Who is the Colorado Criminal Justice Reform Coalition?

Our mission is to reverse the trend of mass incarceration in Colorado. We are a coalition of nearly 7,000 individual members and over 100 faith and community organizations who have united to stop perpetual prison expansion in Colorado through policy and sentence reform.

Our chief areas of interest include drug policy reform, women in prison, racial injustice, the impact of incarceration on children and families, the problems associated with re-entry and stopping the practice of using private prisons in our state.

If you would like to be involved please go to our website and become a member.

Friday, January 11, 2008

Black Teen Acquitted in Punch

An African-American teenage boy who broke the jaw of a white schoolmate who taunted him with racial slurs was acquitted Thursday of felony second-degree assault.

It took 40 minutes for the all- white jury in Steamboat Springs to reach a verdict.

Randall Nelson, now 15, says he was defending himself after the teenager threatened him, used the N-word and told Nelson that he was "going to make him his slave."

"(The teen) would make a whipping sound when he saw Randall in the hall and say things like 'Boy, come over here and shine my shoes,' " said Nelson's attorney, Kristopher Hammond.

Nelson was the only African-American kid at Steamboat Springs Middle School at the time of the February incident. Supporters testified that he was a good student and standout athlete and was well-liked.

The first two years of his life, Nelson lived in Denver with his biological parents. But from ages 2 to 6, he was in a foster home until he was adopted by Brad and Deb Nelson, a white couple.

The Nelsons moved to Steamboat Springs when he was in sixth grade.

The problems with racism on campus began two years ago when an older boy sucker-punched him in the school lunchroom. Nelson did not fight back.

The next year, that boy, who wasn't the one involved in the February incident, came from Steamboat Springs High School with his friends and tried to pick a fight. Nelson said he didn't want to fight.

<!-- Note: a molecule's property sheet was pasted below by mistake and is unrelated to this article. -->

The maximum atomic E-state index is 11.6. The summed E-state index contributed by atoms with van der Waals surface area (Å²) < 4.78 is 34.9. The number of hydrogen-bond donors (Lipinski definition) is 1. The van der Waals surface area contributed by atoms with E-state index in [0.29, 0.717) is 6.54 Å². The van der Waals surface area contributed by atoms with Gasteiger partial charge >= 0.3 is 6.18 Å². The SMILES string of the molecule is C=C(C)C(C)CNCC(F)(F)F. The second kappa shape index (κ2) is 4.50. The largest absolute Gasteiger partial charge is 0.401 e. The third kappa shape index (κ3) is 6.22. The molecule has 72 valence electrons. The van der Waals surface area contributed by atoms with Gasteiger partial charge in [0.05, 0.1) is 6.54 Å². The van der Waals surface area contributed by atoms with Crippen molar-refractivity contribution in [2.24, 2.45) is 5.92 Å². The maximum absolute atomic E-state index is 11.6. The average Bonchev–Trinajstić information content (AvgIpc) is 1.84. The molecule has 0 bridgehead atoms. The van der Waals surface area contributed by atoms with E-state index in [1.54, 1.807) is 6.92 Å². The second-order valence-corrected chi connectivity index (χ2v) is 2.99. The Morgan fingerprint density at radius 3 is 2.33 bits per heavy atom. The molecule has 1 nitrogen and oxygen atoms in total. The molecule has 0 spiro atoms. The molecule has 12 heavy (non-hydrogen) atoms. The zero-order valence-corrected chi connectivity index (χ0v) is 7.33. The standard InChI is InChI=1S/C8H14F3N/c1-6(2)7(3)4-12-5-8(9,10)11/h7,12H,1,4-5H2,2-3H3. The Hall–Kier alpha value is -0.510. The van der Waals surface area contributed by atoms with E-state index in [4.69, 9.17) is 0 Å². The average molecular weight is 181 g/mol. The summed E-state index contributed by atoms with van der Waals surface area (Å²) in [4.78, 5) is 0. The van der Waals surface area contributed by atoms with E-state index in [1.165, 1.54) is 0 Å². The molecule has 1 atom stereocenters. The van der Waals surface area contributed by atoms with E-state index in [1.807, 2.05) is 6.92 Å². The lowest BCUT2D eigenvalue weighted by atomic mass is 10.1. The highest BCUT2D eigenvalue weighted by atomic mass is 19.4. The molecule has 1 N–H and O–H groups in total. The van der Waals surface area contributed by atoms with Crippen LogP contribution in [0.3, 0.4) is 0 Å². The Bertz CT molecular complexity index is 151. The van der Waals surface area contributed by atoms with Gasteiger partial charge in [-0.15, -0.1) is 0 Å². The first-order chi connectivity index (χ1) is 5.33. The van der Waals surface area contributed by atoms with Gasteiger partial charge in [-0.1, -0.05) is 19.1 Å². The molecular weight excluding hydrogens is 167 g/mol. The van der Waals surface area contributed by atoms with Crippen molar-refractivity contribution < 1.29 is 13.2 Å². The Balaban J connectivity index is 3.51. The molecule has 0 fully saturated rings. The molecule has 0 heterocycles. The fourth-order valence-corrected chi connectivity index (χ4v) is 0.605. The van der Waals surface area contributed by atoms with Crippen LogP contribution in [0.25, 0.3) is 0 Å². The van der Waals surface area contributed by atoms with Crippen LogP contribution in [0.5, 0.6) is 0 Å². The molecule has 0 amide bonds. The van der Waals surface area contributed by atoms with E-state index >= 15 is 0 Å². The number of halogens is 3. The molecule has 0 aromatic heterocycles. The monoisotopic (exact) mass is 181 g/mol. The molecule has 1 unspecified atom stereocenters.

The Routt County Sheriff's Office investigated that incident, and a deputy testified at trial that he told Nelson that he had the right to defend himself and that if he ever felt threatened to make a fist and punch the guy in the mouth.

In February, Nelson was in the school gym when the 14-year-old walked in with a buddy and asked, "Where is my slave boy?"

The buddy pushed Nelson and then the teen stepped toward him. Nelson threw the punch and broke the teen's jaw. Hammond says the teen, who has since moved away, was in the hospital for surgery on his jaw.

If he had been convicted, Nelson faced a year of out-of-home placement or juvenile detention.

Juror Janet Hawkinson was disgusted that the case even went to trial.

"Why did this case come this far?" she said. "And why did our DA prosecute this case, spend tax dollars and take a child to trial who is an A-B student, in sports and spoken highly of?"Jury took racial elements out

A prosecutor in the 14th Judicial district attorney's office declined to talk about the case.

"All the information would be in the court file," the prosecutor said. "We don't make comments on our cases."

During deliberations, Hawkinson said, the jury decided to take the racial elements out and think about whether anyone, regardless of color, would have felt threatened in Nelson's situation.

"You have two people walk across and come threaten you, it puts you in a defensive position," she said.

Nelson, now a high school freshman, said he was relieved when the verdict was announced because for the past year, he has felt the stress of the trial and watched it weigh on his family.

"I think the outcome was the right thing," he said.

Nelson, while uncomfortable with the attention his case has brought, wants other kids who may find themselves in the position he was in to stay strong.

"I would tell them everything is going to be fine," he said. "Just stick with it, and everything will work out the way things should work out."

The Denver Post